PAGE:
All Things Considered
All Things Considered
Tuesday, April 16, 2013

Minnesota Public Radio Stories

  • Senate passes legislative pay increase
    The Minnesota Senate has narrowly passed a bill that would give state representatives and senators a 35 percent pay increase. Supporters say a raise is overdue and that without better pay well-qualified candidates may not run for the Legislature.3:50 p.m.
  • Cul-de-sacSE Minn. now on hook for more costs in Mayo plan
    If the Mayo Clinic is to expand in Rochester, city and county residents must contribute a larger share of the $500 million needed for public transit and other improvements, state lawmakers said this week.3:54 p.m.
  • Shelter'Nice Fish' about much more than ice fishing
    Duluth poet Louis Jenkins never dreamed he'd be in theater. Now he's found himself working at the Guthrie in Minneapolis with an internationally renowned British actor in a world premier production of a play that seems to be about - of all things - ice fishing.4:45 p.m.
  • Dr. Jon HallbergAsk Dr. Hallberg: Chlamydia cases rising in Minn.
    MPR's regular medical analyst Jon Hallberg joined Tom Crann on All Things Considered to discuss the rising number of chlamydia cases in Minnesota.4:50 p.m.
  • Baxter International Inc.Tax breaks slated to lure Baxter International expansion
    Top Minnesota lawmakers say they either don't know or can't say which pharmaceutical company they're trying to lure to the state with a tax break gaining steam at the Capitol.5:20 p.m.
  • Minneapolis DFL caucuses on for tonight
    Minneapolis DFLers will take the first step Tuesday toward trying to endorse a candidate for mayor with 117 precinct caucuses at sites around the city starting at 7 p.m.5:24 p.m.
  • Senate passes legislative pay increase
    The Minnesota Senate has narrowly passed a bill that would give state representatives and senators a 35 percent pay increase. Supporters say a raise is overdue and that without better pay well-qualified candidates may not run for the Legislature.5:49 p.m.
  • Cul-de-sacSE Minn. now on hook for more costs in Mayo plan
    If the Mayo Clinic is to expand in Rochester, city and county residents must contribute a larger share of the $500 million needed for public transit and other improvements, state lawmakers said this week.5:54 p.m.

National Public Radio Stories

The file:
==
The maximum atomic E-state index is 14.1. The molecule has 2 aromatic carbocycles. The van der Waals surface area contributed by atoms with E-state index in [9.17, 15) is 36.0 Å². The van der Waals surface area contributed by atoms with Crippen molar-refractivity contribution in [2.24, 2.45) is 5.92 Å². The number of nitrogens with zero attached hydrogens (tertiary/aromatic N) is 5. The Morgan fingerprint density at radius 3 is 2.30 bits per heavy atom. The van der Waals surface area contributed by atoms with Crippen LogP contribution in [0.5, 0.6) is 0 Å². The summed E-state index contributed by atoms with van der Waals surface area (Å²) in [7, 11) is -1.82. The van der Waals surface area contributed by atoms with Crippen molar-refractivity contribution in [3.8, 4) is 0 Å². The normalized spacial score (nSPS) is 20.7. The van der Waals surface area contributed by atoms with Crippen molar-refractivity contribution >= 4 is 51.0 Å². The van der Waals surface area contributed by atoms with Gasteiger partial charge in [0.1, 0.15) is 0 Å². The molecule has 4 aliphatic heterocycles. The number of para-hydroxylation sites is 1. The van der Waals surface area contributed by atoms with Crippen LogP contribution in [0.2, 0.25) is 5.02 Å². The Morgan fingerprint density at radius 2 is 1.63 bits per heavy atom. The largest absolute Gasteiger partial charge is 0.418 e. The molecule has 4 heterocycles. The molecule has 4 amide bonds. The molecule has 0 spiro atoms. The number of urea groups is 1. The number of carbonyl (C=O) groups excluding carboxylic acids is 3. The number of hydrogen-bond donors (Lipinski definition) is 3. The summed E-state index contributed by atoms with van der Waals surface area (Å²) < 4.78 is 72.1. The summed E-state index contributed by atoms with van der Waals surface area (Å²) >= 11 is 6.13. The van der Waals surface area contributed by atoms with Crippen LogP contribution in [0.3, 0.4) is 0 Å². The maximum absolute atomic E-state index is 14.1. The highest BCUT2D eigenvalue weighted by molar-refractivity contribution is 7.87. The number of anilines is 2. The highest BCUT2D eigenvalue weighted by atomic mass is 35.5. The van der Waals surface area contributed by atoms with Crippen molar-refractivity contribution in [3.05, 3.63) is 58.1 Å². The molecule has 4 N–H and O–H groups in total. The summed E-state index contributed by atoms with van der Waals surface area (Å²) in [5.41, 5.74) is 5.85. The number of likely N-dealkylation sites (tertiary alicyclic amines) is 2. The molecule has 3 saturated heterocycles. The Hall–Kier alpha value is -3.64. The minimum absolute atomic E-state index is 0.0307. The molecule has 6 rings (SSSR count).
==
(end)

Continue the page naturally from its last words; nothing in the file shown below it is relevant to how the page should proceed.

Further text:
• Boston Police Ask For Public's Help In Bombing Investigation
    Authorities continue investigating bombings that killed three and hurt more than 170 people Monday during the Boston Marathon. The city sought to get back to normal while victim's families were in mourning.
  • Obama Calls Boston Bombing An Act Of Terrorism
    President Obama addressed the Boston bombings again on Tuesday, saying the FBI was investigating the attacks as acts of terrorism and vowing to find and punish the perpetrators.
  • 'Sadness And Defiance' The Mood In Boston After Attacks
    Melissa Block talks to Boston Globe columnist Kevin Cullen about the mood in Boston the day after the attack at the marathon. He wrote a column titled, "A perfect Marathon day, then the unimaginable."
  • 50 Years Later, King's Birmingham 'Letter' Still Resonates
    It's been 50 years since Martin Luther King Jr., began writing his famous "Letter From Birmingham Jail," a response to white Alabama clergymen who called him an "extremist" and told blacks they should be patient. But the time for waiting was over. Birmingham was the perfect place to take a stand.
  • Bostonians Offer Up Their Homes To Stranded Runners
    Melissa Block and Robert Siegel have the latest on the investigation into Monday's bomb attacks at the Boston Marathon.
  • Boston Bombings Require Extensive Investigation
    Robert Siegel talks with Mitchell Silber about how the investigation into the Boston bombings is being coordinated among state and federal counterterrorism agencies. Silber is the former director of the Analytic and Cyber Units in the New York Police Department's Intelligence Division. While there, he oversaw the Department's terrorism investigations.
  • Background Check Battle: More Prosecution Or More Checks?
    Some gun rights supporters point out that only a tiny fraction of people caught trying to buy a gun illegally are ever prosecuted. They say the government should focus on enforcing current law, not expanding background checks. But gun control supporters say that argument misses the point.
  • Gun Rights Activist Endorses Expanded Background Checks
    The Citizen's Committee for the Right to Keep and Bear Arms is backing a compromise gun registration amendment proposed by Sens. Joe Manchin and Pat Toomey. Robert Siegel talks with committee chairman Alan Gottleib about why his group is splitting from the National Rifle Association and supporting background checks for all commercial transfers of guns.
  • Creative Classes: An Artful Approach To Improving Performance
    The Turnaround Arts Initiative is using an ambitious arts curriculum to try and turn eight low-performing schools around. Celebrities like Kerry Washington and Yo-Yo Ma have signed on to help encourage kids, but the program's success will ultimately be measured in test scores.
  • Chuck Close Reflects On Learning School Lessons Through Art
    One of the superstar artists connected with the Turnaround Arts Initiative is painter Chuck Close. He says that when he was growing up, he had some teachers who had enough flexibility to allow him to paint a mural about Lewis and Clark, even though he would not do well on a test about it.

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